I personally think this has to do with smaller families in the U.S.
When parents only have a few children, there’s a good chance that both will be girls (that’s our situation).
And when there is only one son, parents want the son to get married and continue the family name. Even if they don’t actively discourage a boy from discerning a vocation, they might passively discourage it; e.g, they can say things like, “We’re so looking forward to having grandchildren,” or “Our family name has been around for seven generations, and your children will be the eighth generation.”
My husband and I were Protestant throughout our fertile years, so we didn’t know any better about the contraception mentality. Now that we are in our 50s, we regret that we didn’t have a bigger family. But we didn’t know.
The scandal in the U.S. has certainly hurt, also. In the U.S., it is generally not considered an honorable thing to enter the priesthood. I think that if a boy makes this announcement during his middle or high school years, he could face some significant ostracizing and ridicule. That’s pretty tough to face alone.
There is so much sexualization of children and young people in the U.S.–I wonder if young men who feel called to the priesthood start to doubt their sexuality and worry that they are not heterosexual. After all, all the other young men their age are talking about girls, girls, girls. This could be a real struggle for a teenager–teens hate feeling “different” than their peers.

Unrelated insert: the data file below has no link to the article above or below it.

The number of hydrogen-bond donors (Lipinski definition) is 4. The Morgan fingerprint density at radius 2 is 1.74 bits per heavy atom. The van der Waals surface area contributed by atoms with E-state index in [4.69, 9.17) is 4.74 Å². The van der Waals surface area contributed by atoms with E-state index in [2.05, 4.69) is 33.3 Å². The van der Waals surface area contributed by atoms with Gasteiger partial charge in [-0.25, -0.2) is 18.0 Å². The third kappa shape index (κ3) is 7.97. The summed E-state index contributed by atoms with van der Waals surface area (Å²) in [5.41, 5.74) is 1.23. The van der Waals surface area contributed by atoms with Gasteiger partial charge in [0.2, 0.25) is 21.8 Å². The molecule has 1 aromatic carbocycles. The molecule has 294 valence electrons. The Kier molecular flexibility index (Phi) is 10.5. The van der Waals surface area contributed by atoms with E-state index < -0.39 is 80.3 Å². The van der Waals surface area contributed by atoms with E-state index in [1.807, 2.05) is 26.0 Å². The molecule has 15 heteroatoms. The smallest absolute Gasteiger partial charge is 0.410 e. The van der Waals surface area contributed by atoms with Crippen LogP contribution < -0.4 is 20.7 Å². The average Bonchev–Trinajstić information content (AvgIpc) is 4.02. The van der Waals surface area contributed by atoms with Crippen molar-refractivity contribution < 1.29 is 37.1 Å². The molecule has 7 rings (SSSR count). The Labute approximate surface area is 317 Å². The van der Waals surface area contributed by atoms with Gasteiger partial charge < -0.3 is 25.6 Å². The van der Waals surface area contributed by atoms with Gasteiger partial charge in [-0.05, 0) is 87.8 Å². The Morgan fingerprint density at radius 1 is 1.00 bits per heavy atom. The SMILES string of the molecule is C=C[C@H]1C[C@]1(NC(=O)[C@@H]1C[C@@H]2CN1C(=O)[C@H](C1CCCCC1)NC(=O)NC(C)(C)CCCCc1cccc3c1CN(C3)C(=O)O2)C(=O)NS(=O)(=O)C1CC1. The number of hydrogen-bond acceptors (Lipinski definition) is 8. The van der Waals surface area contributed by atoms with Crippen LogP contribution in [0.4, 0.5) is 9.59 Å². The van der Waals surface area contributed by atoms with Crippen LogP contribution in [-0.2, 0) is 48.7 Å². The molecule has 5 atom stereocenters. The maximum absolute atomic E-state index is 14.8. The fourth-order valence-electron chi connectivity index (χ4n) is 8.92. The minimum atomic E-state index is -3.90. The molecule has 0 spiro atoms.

Add to that parents who are NOT at all enamored of the idea of having a son in the priesthood, and you have a formula that almost guarantees that many young men will try desperately to ignore their calling. Hopefully they will respond as they get older, which seems to be what’s happening.
One thing that I think would really help the situation in the U.S. is to have more open discussion of how priests and others in a vocation actually make a living. In the U.S., we worry about financial security. It’s a big deal here.
Historically, priests have been very poor. I don’t think this is the case in the U.S. anymore, but I honestly don’t know. Our priests seem to be doing pretty well–they certainly aren’t thin, and they drive nice cars and live in nice apartments. And they seem to get vacations and days off, and if they’re sick, they seem to have their health care expenses covered.
I think that if finances in vocations were discussed more openly in the U.S., and parents and their children were assured that priests DO make enough money to have a comfortable lifestyle, with adequate food, shelter, clothing, transportation, and health care–it would go a long way towards alleviating one more fear that parents and their children have about vocations.
The problem is, while we worry about finances in the U.S., we also keep this part of our lives a deep dark secret. This needs to change. Families want to know “how much does a priest make?” I think that’s a fair question.